Previous year's Nominees
The work of lawyers and civil servants largely relies on reliable sources for legislation, case law and parliamentary documents. Although the government is the producer of this information, the delivery to the workplace largely depended on third parties. For governmental organizations this introduces problems regarding cost efficiency, scattered information sources and restricted access to initially open data.
In 2012 the Publication Office of the Netherlands (KOOP) initiated a programme called "Linked Governmental Data (LGD)" aiming to make governmental information easily accessible to the government itself and thus reducing time lost on searching and money spent on buying already open information from commercial parties.
The LGD programme offers a solution based on Linked Data technology to help government organizations to make better use of already available open government information. The central idea is that all formal government information is directly or indirectly related to legislation. Using an accepted national standard for linking to legislation called Juriconnect, linked data is created from various collections of governmental data like case law, policies and gazettes. A service based architecture supports the end users directly. There are services 1) to make links to legislation in documents to create linked data, 2) to use the available linked data in the workplace and to find related information to the current subject and 3) to signal users when legislation has changed that the user is linking to.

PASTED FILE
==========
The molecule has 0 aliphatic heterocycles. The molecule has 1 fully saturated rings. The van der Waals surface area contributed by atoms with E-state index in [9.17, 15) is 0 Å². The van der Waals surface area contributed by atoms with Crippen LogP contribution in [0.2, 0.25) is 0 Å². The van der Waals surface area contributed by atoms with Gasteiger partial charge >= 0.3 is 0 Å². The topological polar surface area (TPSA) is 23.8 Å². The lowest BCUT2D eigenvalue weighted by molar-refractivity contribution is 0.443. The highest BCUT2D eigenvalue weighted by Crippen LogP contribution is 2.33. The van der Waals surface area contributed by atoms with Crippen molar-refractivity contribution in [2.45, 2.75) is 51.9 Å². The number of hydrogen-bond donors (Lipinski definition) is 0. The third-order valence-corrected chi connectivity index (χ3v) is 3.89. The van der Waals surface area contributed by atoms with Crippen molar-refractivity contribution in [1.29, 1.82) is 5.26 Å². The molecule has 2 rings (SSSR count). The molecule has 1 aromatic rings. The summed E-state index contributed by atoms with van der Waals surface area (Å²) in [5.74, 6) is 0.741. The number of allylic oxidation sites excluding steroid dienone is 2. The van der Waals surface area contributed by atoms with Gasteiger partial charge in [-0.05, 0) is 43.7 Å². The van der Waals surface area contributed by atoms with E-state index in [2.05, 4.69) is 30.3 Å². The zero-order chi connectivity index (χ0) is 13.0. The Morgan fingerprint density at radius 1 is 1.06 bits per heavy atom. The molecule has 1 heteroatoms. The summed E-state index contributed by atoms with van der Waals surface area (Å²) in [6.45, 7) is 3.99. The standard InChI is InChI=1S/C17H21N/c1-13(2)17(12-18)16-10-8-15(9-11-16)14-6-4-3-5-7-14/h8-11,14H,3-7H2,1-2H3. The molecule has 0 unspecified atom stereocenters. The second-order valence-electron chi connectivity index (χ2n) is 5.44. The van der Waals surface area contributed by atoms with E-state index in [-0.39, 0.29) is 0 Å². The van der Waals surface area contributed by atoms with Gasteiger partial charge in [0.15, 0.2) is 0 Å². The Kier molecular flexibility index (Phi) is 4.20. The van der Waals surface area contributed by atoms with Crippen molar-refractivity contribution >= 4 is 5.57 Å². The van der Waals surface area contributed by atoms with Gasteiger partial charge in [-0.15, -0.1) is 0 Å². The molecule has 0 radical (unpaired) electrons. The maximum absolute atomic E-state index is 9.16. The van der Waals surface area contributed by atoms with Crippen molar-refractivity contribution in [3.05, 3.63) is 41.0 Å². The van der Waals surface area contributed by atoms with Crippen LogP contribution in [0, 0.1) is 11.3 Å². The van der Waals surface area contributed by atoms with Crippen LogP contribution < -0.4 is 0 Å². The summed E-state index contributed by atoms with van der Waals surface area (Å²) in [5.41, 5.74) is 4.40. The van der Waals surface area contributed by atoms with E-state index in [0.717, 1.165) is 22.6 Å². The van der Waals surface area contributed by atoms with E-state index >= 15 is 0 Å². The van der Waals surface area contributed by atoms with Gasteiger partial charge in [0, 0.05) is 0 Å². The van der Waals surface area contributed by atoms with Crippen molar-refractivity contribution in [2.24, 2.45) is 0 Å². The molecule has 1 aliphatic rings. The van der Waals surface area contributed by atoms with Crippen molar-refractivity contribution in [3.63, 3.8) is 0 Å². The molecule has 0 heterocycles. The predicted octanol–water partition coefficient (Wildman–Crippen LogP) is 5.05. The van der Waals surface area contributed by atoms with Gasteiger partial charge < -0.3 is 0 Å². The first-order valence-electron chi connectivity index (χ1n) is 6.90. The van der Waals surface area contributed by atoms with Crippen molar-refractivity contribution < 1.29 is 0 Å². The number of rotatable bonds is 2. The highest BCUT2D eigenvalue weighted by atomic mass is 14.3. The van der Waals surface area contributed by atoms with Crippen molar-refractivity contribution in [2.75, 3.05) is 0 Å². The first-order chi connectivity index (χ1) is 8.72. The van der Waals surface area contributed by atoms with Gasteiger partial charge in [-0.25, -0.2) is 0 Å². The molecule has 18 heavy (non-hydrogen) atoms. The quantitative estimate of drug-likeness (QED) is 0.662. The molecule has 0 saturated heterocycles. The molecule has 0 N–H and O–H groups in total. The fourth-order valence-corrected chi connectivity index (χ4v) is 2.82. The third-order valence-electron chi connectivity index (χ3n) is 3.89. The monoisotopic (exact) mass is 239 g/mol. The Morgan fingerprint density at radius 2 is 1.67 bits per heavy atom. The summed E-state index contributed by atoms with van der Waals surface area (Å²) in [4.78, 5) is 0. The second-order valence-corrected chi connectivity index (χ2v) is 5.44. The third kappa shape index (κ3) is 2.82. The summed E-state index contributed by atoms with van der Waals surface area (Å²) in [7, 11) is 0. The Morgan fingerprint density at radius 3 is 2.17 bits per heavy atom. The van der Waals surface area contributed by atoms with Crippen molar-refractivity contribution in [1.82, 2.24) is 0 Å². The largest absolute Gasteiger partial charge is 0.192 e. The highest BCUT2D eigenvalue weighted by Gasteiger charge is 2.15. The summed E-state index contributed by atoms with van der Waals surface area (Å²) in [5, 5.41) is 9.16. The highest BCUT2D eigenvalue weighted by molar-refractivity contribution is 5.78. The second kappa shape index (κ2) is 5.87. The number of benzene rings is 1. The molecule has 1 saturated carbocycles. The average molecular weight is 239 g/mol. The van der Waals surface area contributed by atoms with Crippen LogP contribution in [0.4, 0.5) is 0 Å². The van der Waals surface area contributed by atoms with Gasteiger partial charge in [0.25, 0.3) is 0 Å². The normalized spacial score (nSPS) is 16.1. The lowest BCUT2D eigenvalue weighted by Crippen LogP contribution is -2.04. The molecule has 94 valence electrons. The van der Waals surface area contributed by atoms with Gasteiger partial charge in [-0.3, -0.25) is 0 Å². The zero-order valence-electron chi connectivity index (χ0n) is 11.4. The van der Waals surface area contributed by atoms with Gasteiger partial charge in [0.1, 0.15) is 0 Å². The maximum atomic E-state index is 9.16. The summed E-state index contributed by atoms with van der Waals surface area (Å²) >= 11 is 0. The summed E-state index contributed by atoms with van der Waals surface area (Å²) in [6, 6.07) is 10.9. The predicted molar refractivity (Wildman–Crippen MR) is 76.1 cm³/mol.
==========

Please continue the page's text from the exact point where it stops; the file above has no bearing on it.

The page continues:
To make the amount of available linked data larger and to cope with legacy documents without URI’s, a highly innovative “link extractor” has been developed based on previous PhD research. See: http://papers.ssrn.com/sol3/papers.cfm?abstract_id=2626521
The “Linked Legislation” is since 2014 used in user applications like the “Linked Law app” (in Dutch: “wettenpocket”, http://wettenpocket.overheid.nl/) which makes legislation available in handy bundles combined with linked data. At the end of 2015 the national legislation portal, http://wetten.overheid.nl, will be launched including linked data for Dutch national laws.
The Linked Legislation collection is available as a public portal on http://linkeddata.overheid.nl. Webservices and end-points are available for professional users. An enterprise version of the Linked Legislation environment is currently being developed together with the Dutch immigration service and the Dutch Tax office to make Linked data available for non-open governmental information and to support collaboration in partner networks.